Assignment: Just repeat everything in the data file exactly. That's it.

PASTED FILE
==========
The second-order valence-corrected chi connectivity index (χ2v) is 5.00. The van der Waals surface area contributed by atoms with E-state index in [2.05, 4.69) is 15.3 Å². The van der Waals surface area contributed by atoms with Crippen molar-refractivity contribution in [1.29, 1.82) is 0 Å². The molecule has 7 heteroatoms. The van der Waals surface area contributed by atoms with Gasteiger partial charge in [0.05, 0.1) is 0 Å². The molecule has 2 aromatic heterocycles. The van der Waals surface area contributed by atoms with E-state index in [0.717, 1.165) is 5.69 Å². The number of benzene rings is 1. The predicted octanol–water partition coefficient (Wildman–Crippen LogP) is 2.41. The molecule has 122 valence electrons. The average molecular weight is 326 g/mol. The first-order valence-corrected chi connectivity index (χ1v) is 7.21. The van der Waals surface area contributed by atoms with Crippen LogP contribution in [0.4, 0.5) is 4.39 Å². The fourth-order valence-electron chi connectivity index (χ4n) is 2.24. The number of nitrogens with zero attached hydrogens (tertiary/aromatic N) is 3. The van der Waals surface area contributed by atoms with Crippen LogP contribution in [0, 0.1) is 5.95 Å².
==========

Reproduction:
The second-order valence-corrected chi connectivity index (χ2v) is 5.00. The van der Waals surface area contributed by atoms with E-state index in [2.05, 4.69) is 15.3 Å². The van der Waals surface area contributed by atoms with Crippen molar-refractivity contribution in [1.29, 1.82) is 0 Å². The molecule has 7 heteroatoms. The van der Waals surface area contributed by atoms with Gasteiger partial charge in [0.05, 0.1) is 0 Å². The molecule has 2 aromatic heterocycles. The van der Waals surface area contributed by atoms with E-state index in [0.717, 1.165) is 5.69 Å². The number of benzene rings is 1. The predicted octanol–water partition coefficient (Wildman–Crippen LogP) is 2.41. The molecule has 122 valence electrons. The average molecular weight is 326 g/mol. The first-order valence-corrected chi connectivity index (χ1v) is 7.21. The van der Waals surface area contributed by atoms with Crippen LogP contribution in [0.4, 0.5) is 4.39 Å². The fourth-order valence-electron chi connectivity index (χ4n) is 2.24. The number of nitrogens with zero attached hydrogens (tertiary/aromatic N) is 3. The van der Waals surface area contributed by atoms with Crippen LogP contribution in [0, 0.1) is 5.95 Å².